In an unprecedented move, Hawaii’s utilities regulators have ordered an independent management audit of Hawaiian Electric Co. in response to the utility’s request to increase electricity rates for Oahu customers.
Nothing in the Public Utilities Commission’s audit request suggests the agency suspects that HECO is being mismanaged. Rather, the regulators described the audit as something done in other locales that could benefit Hawaii.
The Hawaii Public Utilities Commission has ordered a first-ever outside management audit of HECO in response to the company’s request to raise rates.
Still, the PUC’s order imposes a stark reality on Oahu’s power utility: If it wants more money from ratepayers, it has to open itself to greater scrutiny.
“The commission observes that similar audits are common in other jurisdictions, and believes that such in-depth investigation is desirable to promote transparency and understanding of HECO’s management practices and its related expenses,” the PUC’s document says.
The audit also may provide HECO opportunities to “realize operational efficiencies, better manage costs, and improve its financial condition,” the PUC said.
In August, HECO, which provides electricity on Oahu, announced it was proposing to raise rates by 4.1%. Although the impact would vary, the company said a typical residential customer on Oahu would see a monthly increase of $8.67. Such increases are subject to approval by the PUC in public proceedings.
Jay Griffin, chairman of the PUC, declined to comment on the audit request, saying it was part of an ongoing case.
However, the document ordering the audit provides some information on the audit’s scope. The PUC wants it to include examinations of HECO’s governance and executive leadership; capital, operations and maintenance planning and budgeting; and program and project management.
“These areas have been the subject of focus in other public utility management audits, and the commission finds that they provide a reasonable starting point for evaluating HECO’s management policies and practices,” the document says.
The commission offered only broad outlines of the audit’s scope and nothing about audit standards to be used. But it cited audits conducted in other jurisdictions, which could provide insight into what the commission expects and what the final product could look like.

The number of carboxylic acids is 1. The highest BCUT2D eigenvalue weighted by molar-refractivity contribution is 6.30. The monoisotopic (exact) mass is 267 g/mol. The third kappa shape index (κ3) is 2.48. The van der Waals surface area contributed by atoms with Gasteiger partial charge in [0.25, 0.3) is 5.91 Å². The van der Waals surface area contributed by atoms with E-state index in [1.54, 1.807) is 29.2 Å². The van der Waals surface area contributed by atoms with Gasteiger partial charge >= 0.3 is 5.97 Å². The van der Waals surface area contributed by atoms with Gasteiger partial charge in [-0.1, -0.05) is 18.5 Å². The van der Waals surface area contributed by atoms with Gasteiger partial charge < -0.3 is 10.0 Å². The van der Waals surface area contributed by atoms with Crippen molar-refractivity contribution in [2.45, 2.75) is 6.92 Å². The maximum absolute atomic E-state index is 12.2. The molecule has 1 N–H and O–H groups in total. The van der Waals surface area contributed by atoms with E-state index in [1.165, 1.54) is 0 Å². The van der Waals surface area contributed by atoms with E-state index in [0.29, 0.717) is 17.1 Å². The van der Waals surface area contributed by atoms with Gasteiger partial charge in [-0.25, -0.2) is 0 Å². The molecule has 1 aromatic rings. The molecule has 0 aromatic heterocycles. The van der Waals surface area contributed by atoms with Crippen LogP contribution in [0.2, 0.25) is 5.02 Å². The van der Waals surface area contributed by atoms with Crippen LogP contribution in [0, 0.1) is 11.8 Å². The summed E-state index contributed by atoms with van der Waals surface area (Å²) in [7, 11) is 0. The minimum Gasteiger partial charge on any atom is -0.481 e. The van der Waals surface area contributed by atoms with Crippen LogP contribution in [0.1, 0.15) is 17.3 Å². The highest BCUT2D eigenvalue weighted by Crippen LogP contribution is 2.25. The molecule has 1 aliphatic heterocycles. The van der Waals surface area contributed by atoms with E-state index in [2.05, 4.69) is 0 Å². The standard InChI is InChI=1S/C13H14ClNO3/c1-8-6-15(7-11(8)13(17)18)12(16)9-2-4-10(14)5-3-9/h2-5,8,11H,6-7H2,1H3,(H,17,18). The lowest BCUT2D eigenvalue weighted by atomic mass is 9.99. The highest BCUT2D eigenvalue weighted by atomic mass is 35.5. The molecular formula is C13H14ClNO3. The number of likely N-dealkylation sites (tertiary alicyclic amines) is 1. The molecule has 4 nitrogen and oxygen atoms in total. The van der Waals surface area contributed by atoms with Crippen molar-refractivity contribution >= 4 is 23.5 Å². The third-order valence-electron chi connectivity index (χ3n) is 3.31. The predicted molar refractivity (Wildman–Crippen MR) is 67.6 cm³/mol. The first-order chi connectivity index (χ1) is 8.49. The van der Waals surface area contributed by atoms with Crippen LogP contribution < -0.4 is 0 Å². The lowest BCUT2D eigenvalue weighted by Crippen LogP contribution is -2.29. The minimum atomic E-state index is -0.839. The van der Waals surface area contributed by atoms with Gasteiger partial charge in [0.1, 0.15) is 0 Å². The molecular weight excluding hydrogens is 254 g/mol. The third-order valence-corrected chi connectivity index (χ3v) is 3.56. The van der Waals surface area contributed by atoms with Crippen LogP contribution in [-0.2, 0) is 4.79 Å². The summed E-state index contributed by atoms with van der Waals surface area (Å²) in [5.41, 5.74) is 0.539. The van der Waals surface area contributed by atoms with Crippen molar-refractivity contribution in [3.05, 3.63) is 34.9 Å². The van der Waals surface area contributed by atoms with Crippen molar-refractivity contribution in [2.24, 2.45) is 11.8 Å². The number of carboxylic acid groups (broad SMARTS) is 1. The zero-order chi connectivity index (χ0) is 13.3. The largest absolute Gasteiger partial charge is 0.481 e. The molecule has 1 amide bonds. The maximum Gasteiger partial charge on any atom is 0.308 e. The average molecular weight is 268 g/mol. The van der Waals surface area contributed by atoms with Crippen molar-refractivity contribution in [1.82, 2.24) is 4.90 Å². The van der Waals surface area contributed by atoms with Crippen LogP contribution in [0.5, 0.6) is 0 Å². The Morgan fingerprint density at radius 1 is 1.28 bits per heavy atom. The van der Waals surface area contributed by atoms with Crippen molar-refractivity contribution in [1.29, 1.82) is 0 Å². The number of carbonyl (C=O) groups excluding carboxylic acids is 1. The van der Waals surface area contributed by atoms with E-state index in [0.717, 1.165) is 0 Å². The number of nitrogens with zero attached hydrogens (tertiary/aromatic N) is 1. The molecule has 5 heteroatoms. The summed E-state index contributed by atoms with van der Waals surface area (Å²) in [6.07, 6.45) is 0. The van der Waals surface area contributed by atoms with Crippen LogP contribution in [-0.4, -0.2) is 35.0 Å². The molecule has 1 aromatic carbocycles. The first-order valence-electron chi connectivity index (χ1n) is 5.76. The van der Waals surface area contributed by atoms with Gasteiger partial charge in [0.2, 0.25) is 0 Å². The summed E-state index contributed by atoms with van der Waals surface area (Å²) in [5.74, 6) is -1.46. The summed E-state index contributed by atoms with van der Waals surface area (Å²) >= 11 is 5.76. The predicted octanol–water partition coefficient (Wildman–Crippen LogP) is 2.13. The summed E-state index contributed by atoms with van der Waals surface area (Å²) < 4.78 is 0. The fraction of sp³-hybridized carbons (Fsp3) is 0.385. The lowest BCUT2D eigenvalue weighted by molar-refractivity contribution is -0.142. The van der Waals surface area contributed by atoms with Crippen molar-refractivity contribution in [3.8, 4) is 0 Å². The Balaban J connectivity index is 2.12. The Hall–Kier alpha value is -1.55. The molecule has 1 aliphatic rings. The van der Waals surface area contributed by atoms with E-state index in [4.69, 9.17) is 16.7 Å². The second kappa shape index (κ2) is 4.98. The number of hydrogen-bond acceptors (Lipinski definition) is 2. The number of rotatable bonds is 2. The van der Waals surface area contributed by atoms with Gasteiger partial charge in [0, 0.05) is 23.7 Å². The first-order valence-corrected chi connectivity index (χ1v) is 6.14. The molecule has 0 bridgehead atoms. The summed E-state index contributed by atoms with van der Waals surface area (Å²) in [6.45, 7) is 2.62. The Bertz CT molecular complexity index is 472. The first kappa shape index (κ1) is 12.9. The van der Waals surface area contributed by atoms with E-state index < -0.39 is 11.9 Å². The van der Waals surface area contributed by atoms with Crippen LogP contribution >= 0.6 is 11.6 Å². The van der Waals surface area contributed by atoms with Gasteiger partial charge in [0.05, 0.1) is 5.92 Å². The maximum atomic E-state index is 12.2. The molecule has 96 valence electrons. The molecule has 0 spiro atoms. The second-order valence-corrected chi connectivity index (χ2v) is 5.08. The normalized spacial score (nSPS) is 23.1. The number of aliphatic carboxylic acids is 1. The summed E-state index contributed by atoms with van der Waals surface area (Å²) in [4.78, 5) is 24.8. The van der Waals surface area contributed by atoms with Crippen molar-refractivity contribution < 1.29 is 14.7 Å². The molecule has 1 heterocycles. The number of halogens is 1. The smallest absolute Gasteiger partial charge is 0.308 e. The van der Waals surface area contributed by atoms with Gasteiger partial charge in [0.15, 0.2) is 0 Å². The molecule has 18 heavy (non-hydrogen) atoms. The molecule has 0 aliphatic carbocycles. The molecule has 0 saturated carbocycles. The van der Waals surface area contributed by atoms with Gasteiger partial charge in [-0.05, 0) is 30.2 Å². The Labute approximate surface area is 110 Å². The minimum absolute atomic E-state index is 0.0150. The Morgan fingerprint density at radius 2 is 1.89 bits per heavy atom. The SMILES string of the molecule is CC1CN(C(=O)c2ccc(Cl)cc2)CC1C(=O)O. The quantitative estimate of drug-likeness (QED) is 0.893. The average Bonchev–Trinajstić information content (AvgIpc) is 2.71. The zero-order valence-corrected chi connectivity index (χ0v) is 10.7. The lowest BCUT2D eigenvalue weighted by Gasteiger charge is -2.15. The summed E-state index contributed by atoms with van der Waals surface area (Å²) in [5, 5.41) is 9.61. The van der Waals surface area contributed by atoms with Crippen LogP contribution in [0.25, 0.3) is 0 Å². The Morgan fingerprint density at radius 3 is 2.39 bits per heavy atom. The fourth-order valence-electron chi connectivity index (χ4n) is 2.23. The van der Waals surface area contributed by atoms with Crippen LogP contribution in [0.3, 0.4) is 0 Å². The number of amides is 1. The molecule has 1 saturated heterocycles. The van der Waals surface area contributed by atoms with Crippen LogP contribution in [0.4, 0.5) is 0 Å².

As an example, the PUC cited an audit of Niagra Mohawk Power Corp. conducted in 2009 for the New York Public Service Commission. That resulted in a 200-page report containing 44 recommendations. It documented numerous shortcomings affecting the business and, in some cases, customers.
For instance, the auditors found some of the New York utility’s grid investments were “driven by a desire to build its rate base more than interest in reducing customer bills or improving customer service.”
Looking For Deeper Insights
HECO already has begun talking to the auditor, said Jim Kelly, HECO’s vice president for corporate relations.
“Every rate review proceeding is essentially an audit of our operations, so we look at this management audit as an additional tool being used by our regulators,” Kelly said in a statement. “These audits are done in other jurisdictions and our understanding is that the Public Utilities Commission is using this process to get an extra layer of visibility into how we run our business day-to-day.”
“By meeting with the auditor, we hope we’re providing deeper insights into how we manage our operations, how we set our priorities and even how we work together as a team,” Kelly added.
Ray Tulloch, the principal of Munro Tulloch Inc., which has been hired to conduct the audit, declined to comment. The audit is to be completed in May 2020, according to the PUC.
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